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Comparative Evaluation of Therapeutic Efficacy and Safety of Microneedling Alone Versus Microneedling with Hyaluronic Acid in Post-Acne Scarring.

BACKGROUND: Facial acne scars are perceived negatively by society; in an era where everyone wants to look their best, acne and its sequelae are a great source of stress driving down self-worth and elevating the risk of depression and anxiety. It affects over 95% of acne patients, particularly in nodulocystic, conglobate, and fulminans varieties. Various treatment modalities are available, but no single modality is 100% curative. Microneedling produces controlled skin injury, releasing various growth factors and setting up a healing cascade, and laying down collagen as a result. Hyaluronic acid plays an important role in wound healing by creating physiological conditions in the extracellular matrix for the proliferation, migration, and organization of dermal cells.

AIMS AND OBJECTIVES: To compare the therapeutic efficacy and safety of microneedling alone and microneedling with hyaluronic acid in acne scars.

MATERIALS AND METHODS: Sixty patients of age 18-40 years with clinically diagnosed acne scars were recruited and randomly divided into two groups of 30 each. Three sittings were done at an interval of 3 weeks of microneedling alone to Group A and microneedling with hyaluronic acid to Group B and followed up with two visits 4 weeks apart. Scoring was done with Goodman Quantitative Global Scarring Grade System. Side effects, patient satisfaction score, and pre and postprocedure Dermatological Life Quality Index (DLQI) were also recorded.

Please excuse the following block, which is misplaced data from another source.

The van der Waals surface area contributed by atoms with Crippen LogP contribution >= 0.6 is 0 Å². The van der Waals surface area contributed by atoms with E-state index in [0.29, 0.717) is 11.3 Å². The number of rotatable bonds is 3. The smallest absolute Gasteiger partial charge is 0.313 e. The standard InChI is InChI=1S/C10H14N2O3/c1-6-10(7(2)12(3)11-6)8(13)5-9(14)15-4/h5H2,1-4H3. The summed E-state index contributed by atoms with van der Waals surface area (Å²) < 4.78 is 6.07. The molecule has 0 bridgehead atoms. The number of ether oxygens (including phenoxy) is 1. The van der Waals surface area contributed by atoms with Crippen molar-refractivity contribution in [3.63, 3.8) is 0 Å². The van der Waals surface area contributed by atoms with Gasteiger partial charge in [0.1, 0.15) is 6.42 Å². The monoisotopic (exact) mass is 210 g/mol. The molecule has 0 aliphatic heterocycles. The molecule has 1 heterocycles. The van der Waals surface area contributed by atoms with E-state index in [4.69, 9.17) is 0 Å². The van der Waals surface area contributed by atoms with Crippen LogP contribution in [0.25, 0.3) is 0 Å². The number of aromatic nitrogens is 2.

RESULTS: The female:male ratio was 3:2, mean age was 26.90 ± 4.90 years in Group A and 24.43 ± 5.39 years in Group B. Overall, 60% patients had a duration of 2-5 years, and unmarried patients outnumbered married ones in both groups. The combination morphology of the scars was the most common finding. In Group A mean Goodman Quantitative Global Scarring Grade System score reduced from baseline 24.13 ± 7.96 to 16.3 ± 7.2, and in Group B, from 27.73 ± 7.86 to 18.20 ± 7.12 at 17 weeks, this decrease was gradual and statistically significant. The patient satisfaction score for Group B (6.20 ± 1.45) was only slightly higher than that of Group A (5.73 ± 1.31). DLQI for Group A decreased from 7.77 to 4.10 and in Group B from 7.63 to 5.00. Both procedures were safe, with over 80% patients experiencing no side effects.

CONCLUSION: The majority of patients showed "moderate" improvement in both groups; however, more patients in microneedling with hyaluronic acid group showed "good" and "very good" results at the end of the treatment completion. These are easy, office-based procedures not requiring training or any high-end machine, especially useful in resource-limited setups; the use of hyaluronic acid can enhance the efficacy of microneedling alone.

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